Rachel can't sleep, can't eat. She is in the midst of a family health crisis, marriage problems, and other issues. She's faced bouts of mild depression all her life, but this is suddenly much worse -- a severe case of anxious depression.
Rachel needs an antidepressant, most psychiatrists would say. And they're right, says Henry Emmons, MD, a general and holistic psychiatrist in Minneapolis-St. Paul, Minn. "An antidepressant can quickly and potently address her depression. But all too often, the treatment stops there."
Antidepressants, especially when combined with talk therapy, generally help
people recover from depression. Symptoms begin to improve within weeks for the
majority of people taking antidepressants. And people who take antidepressants
long-term -- up to 36 months -- have a relapse rate of only 18% compared to 40%
for those who do not.
But if they work so well, why do so many people stop taking antidepressants
within a few weeks of starting them? Or skip doses when they start to feel
If she'd had a heart attack, her cardiologist wouldn't just prescribe pills for cholesterol and blood pressure and leave it at that, Emmons notes. She'd get advice -- on stopping smoking, eating better, getting more exercise, learning how to cope with stress.
"Even well-meaning psychiatrists tend to see depressed patients as brain chemistry gone awry rather than as a complex integration of mind, body, and spirit," Emmons writes in his newly published book, The Chemistry of Joy. "Even responsible, caring physicians -- psychiatrists as well as general practitioners -- are unaware that depression requires a 'brain-healthy' diet and lifestyle."
The chemistry of joy, Emmons says, is built on a foundation of specific nutrients -- like B-vitamins, omega-3 fatty acids, and antioxidants that affect brain chemicals involved in depression. It is the cornerstone of the three-part program he describes in his book.
Blending Western and Eastern Medicine
Emmons believes in mind-body medicine, so he also draws on wisdom from two ancient Eastern systems -- Ayurvedic medicine and Buddhist philosophy.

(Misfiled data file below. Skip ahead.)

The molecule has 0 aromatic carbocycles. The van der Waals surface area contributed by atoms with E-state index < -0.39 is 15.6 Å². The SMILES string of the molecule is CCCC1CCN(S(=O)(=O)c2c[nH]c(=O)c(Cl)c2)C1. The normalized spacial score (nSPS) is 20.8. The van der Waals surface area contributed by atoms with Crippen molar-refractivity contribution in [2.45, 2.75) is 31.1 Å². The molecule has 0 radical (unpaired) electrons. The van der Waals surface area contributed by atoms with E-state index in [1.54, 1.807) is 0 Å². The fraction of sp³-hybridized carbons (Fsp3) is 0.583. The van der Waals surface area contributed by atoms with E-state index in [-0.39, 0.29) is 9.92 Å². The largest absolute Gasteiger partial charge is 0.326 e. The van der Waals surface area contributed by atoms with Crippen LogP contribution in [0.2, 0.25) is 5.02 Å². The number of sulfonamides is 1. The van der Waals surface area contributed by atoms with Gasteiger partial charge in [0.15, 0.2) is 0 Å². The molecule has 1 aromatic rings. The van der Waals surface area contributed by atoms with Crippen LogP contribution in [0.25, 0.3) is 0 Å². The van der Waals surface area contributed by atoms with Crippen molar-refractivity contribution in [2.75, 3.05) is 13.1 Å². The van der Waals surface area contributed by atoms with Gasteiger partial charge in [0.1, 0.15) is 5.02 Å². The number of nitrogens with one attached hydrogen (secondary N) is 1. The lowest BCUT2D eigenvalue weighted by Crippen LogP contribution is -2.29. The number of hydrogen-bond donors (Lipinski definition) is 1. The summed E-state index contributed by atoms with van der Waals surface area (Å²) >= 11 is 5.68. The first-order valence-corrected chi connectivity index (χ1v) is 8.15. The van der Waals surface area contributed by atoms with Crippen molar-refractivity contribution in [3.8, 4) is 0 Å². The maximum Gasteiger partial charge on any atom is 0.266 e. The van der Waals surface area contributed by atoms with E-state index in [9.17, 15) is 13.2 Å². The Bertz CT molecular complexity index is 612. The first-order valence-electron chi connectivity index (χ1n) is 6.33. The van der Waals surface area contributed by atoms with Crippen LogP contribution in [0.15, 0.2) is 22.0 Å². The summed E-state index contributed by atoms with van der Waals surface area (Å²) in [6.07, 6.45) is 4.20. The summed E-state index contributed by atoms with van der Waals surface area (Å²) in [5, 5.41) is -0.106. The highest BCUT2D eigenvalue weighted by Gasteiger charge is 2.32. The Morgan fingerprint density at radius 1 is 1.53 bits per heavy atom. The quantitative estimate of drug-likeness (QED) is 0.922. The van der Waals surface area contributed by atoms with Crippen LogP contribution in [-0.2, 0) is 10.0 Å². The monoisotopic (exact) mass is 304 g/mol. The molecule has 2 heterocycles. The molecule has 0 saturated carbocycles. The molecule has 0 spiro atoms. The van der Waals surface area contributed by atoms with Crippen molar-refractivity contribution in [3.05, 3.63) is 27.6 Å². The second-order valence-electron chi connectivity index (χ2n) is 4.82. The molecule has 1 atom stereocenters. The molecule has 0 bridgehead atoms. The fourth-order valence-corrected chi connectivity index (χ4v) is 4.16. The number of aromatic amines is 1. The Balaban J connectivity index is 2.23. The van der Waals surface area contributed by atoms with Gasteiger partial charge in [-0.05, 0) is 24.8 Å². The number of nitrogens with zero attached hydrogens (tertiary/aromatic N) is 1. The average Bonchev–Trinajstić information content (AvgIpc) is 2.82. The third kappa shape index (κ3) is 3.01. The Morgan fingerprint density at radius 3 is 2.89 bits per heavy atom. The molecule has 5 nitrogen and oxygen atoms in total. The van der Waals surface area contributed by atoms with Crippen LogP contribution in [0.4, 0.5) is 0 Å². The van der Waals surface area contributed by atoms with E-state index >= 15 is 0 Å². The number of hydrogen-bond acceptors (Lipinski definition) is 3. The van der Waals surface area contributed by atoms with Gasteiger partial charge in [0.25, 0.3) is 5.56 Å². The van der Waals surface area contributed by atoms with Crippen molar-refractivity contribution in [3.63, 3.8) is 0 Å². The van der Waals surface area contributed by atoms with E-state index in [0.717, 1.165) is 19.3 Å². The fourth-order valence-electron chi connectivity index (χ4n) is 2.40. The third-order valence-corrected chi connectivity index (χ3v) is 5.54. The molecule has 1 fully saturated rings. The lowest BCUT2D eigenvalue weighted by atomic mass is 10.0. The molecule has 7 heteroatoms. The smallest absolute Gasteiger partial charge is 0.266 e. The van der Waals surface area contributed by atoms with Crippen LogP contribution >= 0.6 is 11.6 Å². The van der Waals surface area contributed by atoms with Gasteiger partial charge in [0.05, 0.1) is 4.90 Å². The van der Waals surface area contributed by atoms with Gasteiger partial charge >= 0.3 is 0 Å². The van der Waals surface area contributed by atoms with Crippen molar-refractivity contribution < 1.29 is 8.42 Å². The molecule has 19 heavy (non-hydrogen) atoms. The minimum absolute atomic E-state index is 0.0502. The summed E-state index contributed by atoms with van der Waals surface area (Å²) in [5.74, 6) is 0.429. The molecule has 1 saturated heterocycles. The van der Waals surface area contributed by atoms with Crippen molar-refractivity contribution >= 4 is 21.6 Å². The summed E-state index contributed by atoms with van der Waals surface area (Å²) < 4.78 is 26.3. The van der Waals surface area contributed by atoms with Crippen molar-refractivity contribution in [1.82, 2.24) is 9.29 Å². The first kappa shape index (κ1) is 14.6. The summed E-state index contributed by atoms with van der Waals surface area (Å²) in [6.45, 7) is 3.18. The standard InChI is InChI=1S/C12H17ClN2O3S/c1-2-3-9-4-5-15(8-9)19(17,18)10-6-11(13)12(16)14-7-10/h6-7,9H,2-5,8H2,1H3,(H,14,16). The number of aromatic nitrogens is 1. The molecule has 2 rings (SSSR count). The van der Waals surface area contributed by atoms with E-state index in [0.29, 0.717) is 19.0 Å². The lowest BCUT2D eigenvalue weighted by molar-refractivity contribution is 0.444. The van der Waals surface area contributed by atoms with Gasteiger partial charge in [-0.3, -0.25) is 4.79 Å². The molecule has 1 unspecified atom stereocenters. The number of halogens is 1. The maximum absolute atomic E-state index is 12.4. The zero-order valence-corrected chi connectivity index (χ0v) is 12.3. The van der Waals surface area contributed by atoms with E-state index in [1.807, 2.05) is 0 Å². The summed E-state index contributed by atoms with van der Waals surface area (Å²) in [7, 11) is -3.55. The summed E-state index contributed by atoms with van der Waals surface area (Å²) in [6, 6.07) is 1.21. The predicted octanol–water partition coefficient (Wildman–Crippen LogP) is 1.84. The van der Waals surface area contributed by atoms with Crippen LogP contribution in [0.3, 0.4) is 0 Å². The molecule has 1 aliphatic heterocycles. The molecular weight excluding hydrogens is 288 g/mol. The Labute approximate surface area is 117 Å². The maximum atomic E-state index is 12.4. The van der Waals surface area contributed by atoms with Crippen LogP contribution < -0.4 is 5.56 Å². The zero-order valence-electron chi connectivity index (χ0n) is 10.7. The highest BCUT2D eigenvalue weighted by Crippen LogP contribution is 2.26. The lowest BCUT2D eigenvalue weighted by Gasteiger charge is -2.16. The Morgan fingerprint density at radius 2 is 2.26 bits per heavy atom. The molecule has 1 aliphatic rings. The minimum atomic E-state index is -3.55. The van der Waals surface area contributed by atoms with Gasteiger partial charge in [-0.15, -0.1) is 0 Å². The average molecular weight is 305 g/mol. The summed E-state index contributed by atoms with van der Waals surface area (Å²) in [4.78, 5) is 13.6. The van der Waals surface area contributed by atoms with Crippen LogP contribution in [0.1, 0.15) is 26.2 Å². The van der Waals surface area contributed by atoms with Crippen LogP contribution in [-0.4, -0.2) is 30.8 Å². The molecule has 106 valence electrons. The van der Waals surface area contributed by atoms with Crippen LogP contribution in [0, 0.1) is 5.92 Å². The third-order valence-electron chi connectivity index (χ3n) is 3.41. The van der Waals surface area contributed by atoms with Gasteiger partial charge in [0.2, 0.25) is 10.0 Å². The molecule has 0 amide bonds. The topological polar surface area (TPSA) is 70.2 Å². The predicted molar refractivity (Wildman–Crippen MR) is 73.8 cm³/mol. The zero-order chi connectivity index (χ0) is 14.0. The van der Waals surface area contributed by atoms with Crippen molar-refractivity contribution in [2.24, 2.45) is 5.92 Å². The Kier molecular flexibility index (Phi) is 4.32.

Through Ayurvedic medicine, we discover our specific mind-body type, which offers clues to finding balance in our lives, he explains. Through study of Buddhist philosophy, we learn how to rein in thoughts, quell our fears, open our hearts, and practice forgiveness, which provides the path to joy.
Depression is more than a brain chemical crisis -- it is very much a spiritual crisis, says James S. Gordon, MD, a psychiatrist and founder of the Center for Mind-Body Medicine in Washington, D.C.
"Depression and anxiety develop from how one feels and looks at the world, at one's own life," he tells WebMD. "Treating depression isn't just about getting it under control with antidepressants. It's often a matter of transforming your whole life. As we deal with any difficulty in our lives, we can look at depression as an opportunity for profound change."
Buddhism and Ayurvedic medicine "have been used for centuries, and people may find them useful," says Gordon. "There's really no research data on those approaches, but it's obviously something that [Emmons] has found useful in his clinical practice. My sense is that these traditional approaches can help people."
Charles L. Raison, MD, a professor of psychiatry at Emory University School of Medicine in Atlanta, is "agnostic about traditional systems like Ayurvedic medicine," he tells WebMD. "But they point the way to something we've really gotten wrong in the West -- that just because our bodies work like machines, we shouldn't be treated as machines."